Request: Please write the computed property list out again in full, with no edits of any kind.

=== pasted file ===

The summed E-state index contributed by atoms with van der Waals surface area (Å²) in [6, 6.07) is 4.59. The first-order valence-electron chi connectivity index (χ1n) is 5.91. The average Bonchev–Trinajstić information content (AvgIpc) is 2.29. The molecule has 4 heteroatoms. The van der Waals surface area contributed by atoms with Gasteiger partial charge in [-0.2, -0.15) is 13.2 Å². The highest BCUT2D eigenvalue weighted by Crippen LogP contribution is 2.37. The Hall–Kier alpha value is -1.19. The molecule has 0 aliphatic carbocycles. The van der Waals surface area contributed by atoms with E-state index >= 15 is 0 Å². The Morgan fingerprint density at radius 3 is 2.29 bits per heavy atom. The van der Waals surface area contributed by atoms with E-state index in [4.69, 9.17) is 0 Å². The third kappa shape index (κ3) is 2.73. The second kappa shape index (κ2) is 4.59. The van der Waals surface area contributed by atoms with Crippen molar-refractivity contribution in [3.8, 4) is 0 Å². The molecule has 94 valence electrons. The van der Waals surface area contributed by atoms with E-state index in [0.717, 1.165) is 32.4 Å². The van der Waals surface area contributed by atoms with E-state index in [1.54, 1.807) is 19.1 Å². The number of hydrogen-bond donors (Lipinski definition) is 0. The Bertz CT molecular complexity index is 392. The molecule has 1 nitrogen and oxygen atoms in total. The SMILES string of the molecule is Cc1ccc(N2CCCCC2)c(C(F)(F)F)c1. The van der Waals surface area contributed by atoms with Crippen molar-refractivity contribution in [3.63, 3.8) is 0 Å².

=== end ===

The summed E-state index contributed by atoms with van der Waals surface area (Å²) in [6, 6.07) is 4.59. The first-order valence-electron chi connectivity index (χ1n) is 5.91. The average Bonchev–Trinajstić information content (AvgIpc) is 2.29. The molecule has 4 heteroatoms. The van der Waals surface area contributed by atoms with Gasteiger partial charge in [-0.2, -0.15) is 13.2 Å². The highest BCUT2D eigenvalue weighted by Crippen LogP contribution is 2.37. The Hall–Kier alpha value is -1.19. The molecule has 0 aliphatic carbocycles. The van der Waals surface area contributed by atoms with E-state index >= 15 is 0 Å². The Morgan fingerprint density at radius 3 is 2.29 bits per heavy atom. The van der Waals surface area contributed by atoms with E-state index in [4.69, 9.17) is 0 Å². The third kappa shape index (κ3) is 2.73. The second kappa shape index (κ2) is 4.59. The van der Waals surface area contributed by atoms with Crippen molar-refractivity contribution in [3.8, 4) is 0 Å². The molecule has 94 valence electrons. The van der Waals surface area contributed by atoms with E-state index in [0.717, 1.165) is 32.4 Å². The van der Waals surface area contributed by atoms with E-state index in [1.54, 1.807) is 19.1 Å². The number of hydrogen-bond donors (Lipinski definition) is 0. The Bertz CT molecular complexity index is 392. The molecule has 1 nitrogen and oxygen atoms in total. The SMILES string of the molecule is Cc1ccc(N2CCCCC2)c(C(F)(F)F)c1. The van der Waals surface area contributed by atoms with Crippen molar-refractivity contribution in [3.63, 3.8) is 0 Å².